Avoid Fines: Keep Landfill & Recycling out of Compost

San Francisco’s compost collection program continues to be recognized as one of the most effective environmental protection efforts in North America, and local restaurants deserve a lot of recognition for their active participation. San Francisco’s green bin program has kept more than a million tons of compostable materials out of landfills and instead turned all those food scraps into nutrient-rich compost that goes is applied to local farms and vineyards. That saves landfill space, reduces greenhouse gas emissions, and improves soil health. But San Francisco needs your help to address a challenge. We are asking all restaurant to please make sure no glass bottles get tossed in their compost collection bins. Keeping glass bottles out of your green compost bins achieves two great benefits:

  1. It helps make sure the finished compost is free of small pieces of broken glass.
  2. It helps you manage your disposal costs by preserving your diversion discount, a credit commercial customers get off their monthly bill for consistently recycling and composting more of their trash.

Why is it a problem if glass bottles get into the compost collection bin? Glass bottles break. In fact, they can shatter in the composting process. Farmers spread the finished compost between rows of vines and on other agricultural lands. To them broken glass presents a problem that should not exist. Local farmers work hard to protect their soils. Many strive to protect their designation as organic farms. Glass is made from sand. It is inert. However, it does not break down like food scraps or plant cuttings.

How do I know if my kitchen clean-up crew has tossed glass bottles in the compost bin? We recommend that restauranteurs spot check their compost bins whenever possible. Only compostable material should be placed in your green bin. Good examples include kitchen trimmings from the preparation of meals and plate scrapings, the uneaten broccoli and French fries that patrons leave behind. These are the things you want to see when you lift the lid. If you ever see glass bottles in your green bin, please talk to staff right away. Additionally, Recology drivers are trained to leave a notice on the bin handle if they see glass bottles or trash when servicing your container. Train your staff to look for cart-hanger notices and bring them to you. Customers who receive several cart hangers have a problem that needs to be corrected. Remember one our two glass bottles in a green bin can shatter and cause real challenges at the compost facility.

Is there some equipment Recology could utilize to remove broken glass from compostable materials? Unfortunately, no. A magnet will not pick up glass bottles, and workers at the compost facility cannot pick out small pieces of glass from large piles of compost.

How can we train workers to do the right thing? You can visit the Property Manager’s Lounge at RecologySF.com. There you can review and download stickers and posters that show which materials go in the blue, green, and black bins. Glass bottles should go in your blue recycling bin. You can also find articles and newsletters on the site that highlight the many ways composting helps protect the environment and you can these email articles to your employees. Knowing the information in well-written environmental articles and seeing key photos can motive employees to be more attentive to sorting correctly. Recology also employs recycling specialists who can visit your restaurant and offer suggestions and tips.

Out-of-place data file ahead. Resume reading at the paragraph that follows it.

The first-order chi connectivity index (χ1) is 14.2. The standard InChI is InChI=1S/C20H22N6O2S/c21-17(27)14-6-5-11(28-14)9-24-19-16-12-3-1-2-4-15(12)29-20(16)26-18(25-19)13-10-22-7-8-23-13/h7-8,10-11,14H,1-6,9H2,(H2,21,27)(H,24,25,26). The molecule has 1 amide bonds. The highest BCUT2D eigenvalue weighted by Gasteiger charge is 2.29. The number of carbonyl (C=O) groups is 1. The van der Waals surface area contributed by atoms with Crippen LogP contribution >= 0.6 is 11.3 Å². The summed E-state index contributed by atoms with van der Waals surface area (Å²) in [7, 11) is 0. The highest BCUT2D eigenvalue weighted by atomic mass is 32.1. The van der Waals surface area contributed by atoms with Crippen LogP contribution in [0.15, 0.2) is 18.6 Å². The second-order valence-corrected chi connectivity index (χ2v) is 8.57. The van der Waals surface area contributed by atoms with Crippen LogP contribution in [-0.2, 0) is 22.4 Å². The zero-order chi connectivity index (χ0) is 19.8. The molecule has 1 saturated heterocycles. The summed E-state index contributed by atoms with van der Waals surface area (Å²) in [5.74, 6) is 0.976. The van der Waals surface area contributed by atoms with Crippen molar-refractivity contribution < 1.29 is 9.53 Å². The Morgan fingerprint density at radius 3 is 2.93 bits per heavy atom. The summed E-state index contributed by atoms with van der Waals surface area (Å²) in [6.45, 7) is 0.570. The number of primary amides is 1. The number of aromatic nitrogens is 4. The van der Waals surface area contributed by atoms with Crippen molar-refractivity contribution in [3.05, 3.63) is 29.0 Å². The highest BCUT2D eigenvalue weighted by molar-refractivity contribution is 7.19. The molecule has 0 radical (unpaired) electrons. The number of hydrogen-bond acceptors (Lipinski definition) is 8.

What are the best things to put in the green bin? Coffee grounds represent a particularly good material to compost. Coffee grounds are a dense, nutrient rich material that when composted feeds the microorganisms in soil. Vegetable peelings, egg shells, chicken bones, and other food scraps all add to the diversity of the feedstock San Francisco utilizes to make compost. We also accept food-soiled paper such as used paper napkins.

Other than glass, what types of materials can cause problems if tossed in the green bin? Plastics present another significant challenge. Like glass bottles, hard plastics such as plastic bottles, tubs, and molded plastic packaging should go in your blue recycling bin. A magnet cannot remove plastic from compostable material. It has to be done by hand. That is a tough and dirty job and, unfortunately, sorters are not able to remove all plastics. So we ask your help to keep them out of the green bins altogether.

Why is composting so important? Recycling keeps materials out of landfills, saves trees, and create jobs. Composting does those things and more. Composting helps farms grow healthy fruits and vegetables that support your good health. Composting helps farms save water, tremendous amounts of water. And composting improves soil health. Healthy soil contains microorganisms, tiny animals that are too small to see. The microorganisms in soil feed us. They do this by adding life to topsoil and making nutrients more available to plants. Some vineyards not use compost made from food scraps collected in San Francisco to grow cover crops, such as mustard, that pull carbon out of the atmosphere. This techniques further improves soil health and can turn farms into carbon sinks. To learn more watch the video clip Soil Solutions to Climate Problems – narrated by Michael Pollen – from the Center for Food Safety.

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